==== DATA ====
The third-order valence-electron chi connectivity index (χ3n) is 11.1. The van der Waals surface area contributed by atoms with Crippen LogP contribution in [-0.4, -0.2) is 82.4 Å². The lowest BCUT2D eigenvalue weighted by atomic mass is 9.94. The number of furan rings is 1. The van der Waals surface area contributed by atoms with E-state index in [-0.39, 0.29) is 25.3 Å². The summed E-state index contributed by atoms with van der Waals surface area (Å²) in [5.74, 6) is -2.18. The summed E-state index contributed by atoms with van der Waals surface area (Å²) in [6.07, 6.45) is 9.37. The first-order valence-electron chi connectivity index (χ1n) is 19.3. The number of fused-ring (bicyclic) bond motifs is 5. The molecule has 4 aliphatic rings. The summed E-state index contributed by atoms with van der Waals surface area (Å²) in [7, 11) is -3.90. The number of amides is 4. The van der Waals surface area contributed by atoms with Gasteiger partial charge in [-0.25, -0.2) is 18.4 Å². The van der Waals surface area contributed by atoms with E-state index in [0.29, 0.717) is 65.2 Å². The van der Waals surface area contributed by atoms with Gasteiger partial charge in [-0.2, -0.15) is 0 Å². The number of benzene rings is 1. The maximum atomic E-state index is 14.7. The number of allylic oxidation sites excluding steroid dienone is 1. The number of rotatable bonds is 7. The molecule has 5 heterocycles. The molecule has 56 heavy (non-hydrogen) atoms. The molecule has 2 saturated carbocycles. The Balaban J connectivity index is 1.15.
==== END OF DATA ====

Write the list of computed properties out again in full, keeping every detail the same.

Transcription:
The third-order valence-electron chi connectivity index (χ3n) is 11.1. The van der Waals surface area contributed by atoms with Crippen LogP contribution in [-0.4, -0.2) is 82.4 Å². The lowest BCUT2D eigenvalue weighted by atomic mass is 9.94. The number of furan rings is 1. The van der Waals surface area contributed by atoms with E-state index in [-0.39, 0.29) is 25.3 Å². The summed E-state index contributed by atoms with van der Waals surface area (Å²) in [5.74, 6) is -2.18. The summed E-state index contributed by atoms with van der Waals surface area (Å²) in [6.07, 6.45) is 9.37. The first-order valence-electron chi connectivity index (χ1n) is 19.3. The number of fused-ring (bicyclic) bond motifs is 5. The molecule has 4 aliphatic rings. The summed E-state index contributed by atoms with van der Waals surface area (Å²) in [7, 11) is -3.90. The number of amides is 4. The van der Waals surface area contributed by atoms with Gasteiger partial charge in [-0.25, -0.2) is 18.4 Å². The van der Waals surface area contributed by atoms with E-state index in [0.29, 0.717) is 65.2 Å². The van der Waals surface area contributed by atoms with Gasteiger partial charge in [-0.2, -0.15) is 0 Å². The number of benzene rings is 1. The maximum atomic E-state index is 14.7. The number of allylic oxidation sites excluding steroid dienone is 1. The number of rotatable bonds is 7. The molecule has 5 heterocycles. The molecule has 56 heavy (non-hydrogen) atoms. The molecule has 2 saturated carbocycles. The Balaban J connectivity index is 1.15.